Assume that a Gallo-Roman village replaced the huts of the Gallic tribes.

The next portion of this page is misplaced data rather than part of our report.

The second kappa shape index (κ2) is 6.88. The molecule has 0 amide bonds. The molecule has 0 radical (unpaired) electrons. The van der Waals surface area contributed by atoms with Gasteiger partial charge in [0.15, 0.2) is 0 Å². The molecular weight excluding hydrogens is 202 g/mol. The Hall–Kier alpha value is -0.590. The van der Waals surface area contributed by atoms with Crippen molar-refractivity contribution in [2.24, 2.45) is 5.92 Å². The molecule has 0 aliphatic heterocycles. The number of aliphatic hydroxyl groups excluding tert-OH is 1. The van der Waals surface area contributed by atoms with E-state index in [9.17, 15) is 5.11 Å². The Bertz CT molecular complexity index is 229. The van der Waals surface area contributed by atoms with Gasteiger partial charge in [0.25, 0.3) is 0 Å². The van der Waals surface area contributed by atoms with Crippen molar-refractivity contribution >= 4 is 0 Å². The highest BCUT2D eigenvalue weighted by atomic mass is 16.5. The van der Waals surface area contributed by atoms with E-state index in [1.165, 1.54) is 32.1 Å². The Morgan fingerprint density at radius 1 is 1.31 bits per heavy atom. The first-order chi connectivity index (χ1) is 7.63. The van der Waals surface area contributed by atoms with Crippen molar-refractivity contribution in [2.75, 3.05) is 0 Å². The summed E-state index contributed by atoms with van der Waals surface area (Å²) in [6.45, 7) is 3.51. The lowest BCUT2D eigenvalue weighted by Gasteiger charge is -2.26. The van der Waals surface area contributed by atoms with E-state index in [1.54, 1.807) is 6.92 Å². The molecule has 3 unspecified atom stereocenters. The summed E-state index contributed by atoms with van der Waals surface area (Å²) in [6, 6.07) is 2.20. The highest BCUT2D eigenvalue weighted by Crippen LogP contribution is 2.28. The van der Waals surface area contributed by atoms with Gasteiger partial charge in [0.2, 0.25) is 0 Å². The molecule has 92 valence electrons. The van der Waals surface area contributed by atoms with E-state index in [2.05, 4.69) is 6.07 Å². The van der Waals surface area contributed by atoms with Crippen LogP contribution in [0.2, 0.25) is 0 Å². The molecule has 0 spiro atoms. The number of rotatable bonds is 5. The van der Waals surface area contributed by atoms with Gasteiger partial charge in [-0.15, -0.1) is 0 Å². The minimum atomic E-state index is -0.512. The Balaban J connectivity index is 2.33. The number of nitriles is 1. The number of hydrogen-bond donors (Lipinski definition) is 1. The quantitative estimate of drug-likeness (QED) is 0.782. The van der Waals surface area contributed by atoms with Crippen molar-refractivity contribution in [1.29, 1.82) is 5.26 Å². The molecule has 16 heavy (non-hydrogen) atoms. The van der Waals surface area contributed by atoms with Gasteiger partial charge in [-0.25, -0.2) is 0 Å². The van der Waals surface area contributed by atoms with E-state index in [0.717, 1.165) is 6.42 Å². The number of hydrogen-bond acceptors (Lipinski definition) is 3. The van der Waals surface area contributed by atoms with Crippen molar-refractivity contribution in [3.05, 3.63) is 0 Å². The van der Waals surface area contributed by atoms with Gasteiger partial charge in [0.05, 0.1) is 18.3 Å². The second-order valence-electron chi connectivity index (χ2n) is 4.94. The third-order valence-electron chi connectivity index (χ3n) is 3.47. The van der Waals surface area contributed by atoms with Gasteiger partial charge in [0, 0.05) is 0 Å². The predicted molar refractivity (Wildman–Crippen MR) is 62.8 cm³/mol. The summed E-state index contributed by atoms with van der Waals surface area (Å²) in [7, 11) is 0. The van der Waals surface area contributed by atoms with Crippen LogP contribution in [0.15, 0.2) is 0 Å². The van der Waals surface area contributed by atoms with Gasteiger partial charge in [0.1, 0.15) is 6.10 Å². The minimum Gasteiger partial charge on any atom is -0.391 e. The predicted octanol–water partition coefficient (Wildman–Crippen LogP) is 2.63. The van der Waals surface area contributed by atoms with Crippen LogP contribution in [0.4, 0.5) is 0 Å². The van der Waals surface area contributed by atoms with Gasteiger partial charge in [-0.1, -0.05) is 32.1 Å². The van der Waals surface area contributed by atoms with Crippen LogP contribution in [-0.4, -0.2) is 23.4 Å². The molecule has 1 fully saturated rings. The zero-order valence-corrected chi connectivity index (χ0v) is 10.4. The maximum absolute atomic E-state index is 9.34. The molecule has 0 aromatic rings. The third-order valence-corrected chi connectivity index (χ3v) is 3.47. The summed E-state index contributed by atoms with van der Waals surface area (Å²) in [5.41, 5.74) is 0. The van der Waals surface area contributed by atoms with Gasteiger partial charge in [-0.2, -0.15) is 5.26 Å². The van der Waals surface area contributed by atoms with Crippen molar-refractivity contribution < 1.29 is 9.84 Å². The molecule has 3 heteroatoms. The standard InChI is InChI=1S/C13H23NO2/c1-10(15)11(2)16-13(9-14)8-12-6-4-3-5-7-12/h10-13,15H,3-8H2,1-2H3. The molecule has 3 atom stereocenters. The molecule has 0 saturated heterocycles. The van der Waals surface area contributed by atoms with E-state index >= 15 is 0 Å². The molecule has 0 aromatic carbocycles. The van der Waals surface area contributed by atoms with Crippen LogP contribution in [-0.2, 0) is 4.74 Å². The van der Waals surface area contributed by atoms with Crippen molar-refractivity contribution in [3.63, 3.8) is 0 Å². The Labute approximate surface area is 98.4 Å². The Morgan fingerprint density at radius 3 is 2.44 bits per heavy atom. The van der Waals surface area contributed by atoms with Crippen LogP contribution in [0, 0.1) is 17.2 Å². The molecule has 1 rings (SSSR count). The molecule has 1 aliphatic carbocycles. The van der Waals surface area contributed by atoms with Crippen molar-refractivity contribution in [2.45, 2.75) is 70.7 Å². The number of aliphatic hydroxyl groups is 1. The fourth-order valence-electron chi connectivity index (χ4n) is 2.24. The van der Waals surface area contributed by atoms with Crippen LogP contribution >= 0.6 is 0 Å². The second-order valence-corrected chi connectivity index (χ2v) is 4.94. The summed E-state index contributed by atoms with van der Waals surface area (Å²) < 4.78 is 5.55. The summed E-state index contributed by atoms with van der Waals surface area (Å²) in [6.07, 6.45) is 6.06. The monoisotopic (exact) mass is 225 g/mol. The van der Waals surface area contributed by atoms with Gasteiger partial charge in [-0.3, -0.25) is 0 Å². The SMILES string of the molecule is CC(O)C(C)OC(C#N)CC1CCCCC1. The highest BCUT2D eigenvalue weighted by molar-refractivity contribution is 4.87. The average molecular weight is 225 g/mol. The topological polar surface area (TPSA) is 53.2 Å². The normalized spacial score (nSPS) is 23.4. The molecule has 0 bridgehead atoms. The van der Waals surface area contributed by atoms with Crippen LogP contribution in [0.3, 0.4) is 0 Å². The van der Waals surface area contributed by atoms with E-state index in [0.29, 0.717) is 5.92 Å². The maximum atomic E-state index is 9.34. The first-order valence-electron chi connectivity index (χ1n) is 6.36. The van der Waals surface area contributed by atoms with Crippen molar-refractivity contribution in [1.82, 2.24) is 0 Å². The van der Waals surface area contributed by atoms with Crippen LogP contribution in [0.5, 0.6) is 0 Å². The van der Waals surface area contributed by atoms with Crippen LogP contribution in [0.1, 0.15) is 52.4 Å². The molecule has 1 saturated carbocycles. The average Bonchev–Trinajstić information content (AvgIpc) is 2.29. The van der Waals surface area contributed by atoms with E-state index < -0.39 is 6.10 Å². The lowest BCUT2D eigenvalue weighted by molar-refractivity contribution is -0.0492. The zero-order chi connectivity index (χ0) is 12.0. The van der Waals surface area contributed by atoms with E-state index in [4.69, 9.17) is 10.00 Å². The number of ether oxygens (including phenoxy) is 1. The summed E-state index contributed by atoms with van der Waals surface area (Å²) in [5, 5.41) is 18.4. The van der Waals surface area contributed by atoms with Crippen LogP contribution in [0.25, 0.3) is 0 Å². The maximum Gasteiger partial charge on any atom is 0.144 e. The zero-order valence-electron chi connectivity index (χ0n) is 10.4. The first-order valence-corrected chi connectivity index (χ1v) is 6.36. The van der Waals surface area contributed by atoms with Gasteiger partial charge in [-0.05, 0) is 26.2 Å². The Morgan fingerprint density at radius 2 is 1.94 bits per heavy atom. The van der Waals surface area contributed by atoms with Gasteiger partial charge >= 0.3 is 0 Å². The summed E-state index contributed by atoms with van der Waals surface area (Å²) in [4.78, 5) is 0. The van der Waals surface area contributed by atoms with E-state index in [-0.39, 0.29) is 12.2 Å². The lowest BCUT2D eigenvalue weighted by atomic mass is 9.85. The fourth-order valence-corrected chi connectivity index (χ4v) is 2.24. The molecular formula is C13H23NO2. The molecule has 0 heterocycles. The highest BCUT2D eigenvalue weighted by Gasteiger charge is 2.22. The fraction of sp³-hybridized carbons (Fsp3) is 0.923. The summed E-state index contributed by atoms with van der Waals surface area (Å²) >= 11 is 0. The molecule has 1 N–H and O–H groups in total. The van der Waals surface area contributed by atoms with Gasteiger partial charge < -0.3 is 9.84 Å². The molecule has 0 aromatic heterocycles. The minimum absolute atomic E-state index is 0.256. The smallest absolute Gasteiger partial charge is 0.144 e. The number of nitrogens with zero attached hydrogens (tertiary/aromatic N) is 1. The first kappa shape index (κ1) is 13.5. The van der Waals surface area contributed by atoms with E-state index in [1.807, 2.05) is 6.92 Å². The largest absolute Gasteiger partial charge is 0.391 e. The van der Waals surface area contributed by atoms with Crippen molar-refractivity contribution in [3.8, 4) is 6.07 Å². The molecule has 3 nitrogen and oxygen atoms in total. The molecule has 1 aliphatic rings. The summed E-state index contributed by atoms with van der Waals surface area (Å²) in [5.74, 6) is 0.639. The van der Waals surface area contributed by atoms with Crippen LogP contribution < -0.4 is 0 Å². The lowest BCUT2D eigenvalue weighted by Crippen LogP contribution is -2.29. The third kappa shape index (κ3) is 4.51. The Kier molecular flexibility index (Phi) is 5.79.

During the Gallo-Roman Period Lavaridin was called Lavbicinum. The ruined foundations of its Roman-era fort still overlook the Loir Valley below. It is not surprising that the Roman invaders wanted to occupy this strategic point of the Loir Valley. The foundations of a temple dedicated to the Roman God Mercury was found on the promontory adjoining the chateau. It is believed that a Gallo-Roman village replaced the huts of the Gallic tribes of the area. Lavardin was on the old Roman road between Vannes and Orleans and it was probably the place of intersection of the road from Blois to these towns. Old Roman paving stones are still used today as supports for the steel bridge leading to Montoire. It took five centuries for latin influence and religion to seep into Celtic culture but, little by little, all of France became Christain. Saint Julien, the first bishop of LeMans, visited Lavardin in the third century.